COMING WEEK: White House to announce $200 Billion in new tariffs on China’s consumer goods and hi tech products on Monday says WSJ

The White House is prepared to announce on Monday or Tuesday that the U.S. will levy new tariffs on $200 billion of Chinese goods, according to the Wall Street Journal. The upcoming tariffs is expected to be set on internet technology products and other electronics, printed circuit boards, and consumer goods including Chinese seafood, furniture, and lighting products, tires, chemicals, plastics, bicycles, and car seats for babies. It was unclear if the administration will exempt any of the products that were on the list, which was announced in July. Prior tariffs set  by the two countries have totaled more than $50 billion in reciprocal measures, as China has retaliated against U.S.

Hundreds of billions more in tariffs have been proposed by Trump, but those measures have been delayed while officials determine a final list of products.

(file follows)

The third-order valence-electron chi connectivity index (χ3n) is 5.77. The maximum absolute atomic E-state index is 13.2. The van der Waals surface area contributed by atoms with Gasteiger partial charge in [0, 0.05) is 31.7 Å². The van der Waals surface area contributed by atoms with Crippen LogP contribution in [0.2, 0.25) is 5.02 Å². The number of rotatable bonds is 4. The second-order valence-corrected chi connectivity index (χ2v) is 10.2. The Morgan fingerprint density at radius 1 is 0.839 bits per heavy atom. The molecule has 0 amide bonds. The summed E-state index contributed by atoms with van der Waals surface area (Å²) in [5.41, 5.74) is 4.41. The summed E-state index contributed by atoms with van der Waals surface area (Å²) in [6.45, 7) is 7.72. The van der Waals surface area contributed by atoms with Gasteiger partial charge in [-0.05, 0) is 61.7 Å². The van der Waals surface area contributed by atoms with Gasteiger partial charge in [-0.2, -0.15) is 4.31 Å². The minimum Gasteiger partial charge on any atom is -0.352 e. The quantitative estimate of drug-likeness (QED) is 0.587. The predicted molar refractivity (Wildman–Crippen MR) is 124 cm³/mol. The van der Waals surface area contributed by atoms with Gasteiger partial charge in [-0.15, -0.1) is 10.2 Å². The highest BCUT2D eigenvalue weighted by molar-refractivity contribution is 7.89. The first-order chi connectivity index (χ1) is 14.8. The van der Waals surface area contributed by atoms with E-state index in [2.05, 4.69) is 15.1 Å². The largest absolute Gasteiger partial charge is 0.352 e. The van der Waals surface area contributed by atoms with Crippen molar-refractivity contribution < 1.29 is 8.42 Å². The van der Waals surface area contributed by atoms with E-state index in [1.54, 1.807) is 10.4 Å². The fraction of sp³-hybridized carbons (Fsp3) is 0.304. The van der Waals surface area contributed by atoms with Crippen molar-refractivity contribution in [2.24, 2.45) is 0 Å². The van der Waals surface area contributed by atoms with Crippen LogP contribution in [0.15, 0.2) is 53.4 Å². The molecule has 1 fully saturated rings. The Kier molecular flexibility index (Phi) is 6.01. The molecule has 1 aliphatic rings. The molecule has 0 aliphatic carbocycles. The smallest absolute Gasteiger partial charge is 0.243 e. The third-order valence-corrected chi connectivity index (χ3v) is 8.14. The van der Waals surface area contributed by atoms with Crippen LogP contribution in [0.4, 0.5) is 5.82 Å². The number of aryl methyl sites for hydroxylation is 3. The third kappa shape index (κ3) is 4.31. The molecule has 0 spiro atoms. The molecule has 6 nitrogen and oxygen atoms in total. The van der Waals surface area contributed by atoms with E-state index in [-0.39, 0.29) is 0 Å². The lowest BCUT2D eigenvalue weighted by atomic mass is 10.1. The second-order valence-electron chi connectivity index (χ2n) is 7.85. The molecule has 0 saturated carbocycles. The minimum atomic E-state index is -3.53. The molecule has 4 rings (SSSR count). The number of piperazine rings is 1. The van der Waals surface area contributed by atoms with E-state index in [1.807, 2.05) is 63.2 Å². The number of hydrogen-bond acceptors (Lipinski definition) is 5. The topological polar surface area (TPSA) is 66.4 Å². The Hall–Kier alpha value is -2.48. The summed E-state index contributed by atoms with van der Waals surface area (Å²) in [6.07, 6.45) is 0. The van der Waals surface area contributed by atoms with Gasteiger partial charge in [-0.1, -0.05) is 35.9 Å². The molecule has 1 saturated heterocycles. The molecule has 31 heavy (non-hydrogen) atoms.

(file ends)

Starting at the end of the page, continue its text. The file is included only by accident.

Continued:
Last week, Trump threatened the third round of tariffs on another $267 billion of Chinese imports, covering more than total Chinese exports to the U.S. China has threatened retaliation, which could include action against U.S. companies operating there.

Past American tariffs have targeted manufactured Chinese goods including electronics and medical devices, while Chinese tariffs have targeted exports from Republican-held states such as various grains and pork.

Consumer goods may be most affected by the new tariffs. As reported in FORTUNE, the United States imported $1 billion worth of sunglasses, goggles and other eye wear last year from China. This made it  the top supplier, according to data from the U.S. International Trade Commission. Chinese-made Prive Revaux sunglasses now sold online at Wallmart and priced at $29.95

China is  the top source for scarves and shawls. It is the  second-biggest supplier of hearing aids, according to U.S. data. Apple announced that the new tariffs might mean higher prices on Apple Watches and AirPod headphones. Speakers and earphones and more Apple products — from iPhones to iPads — could see higher price tags from the spiked tariffs. The company isdependent on Foxconn Technology Group and other suppliers with operations in China for iPhones and other products.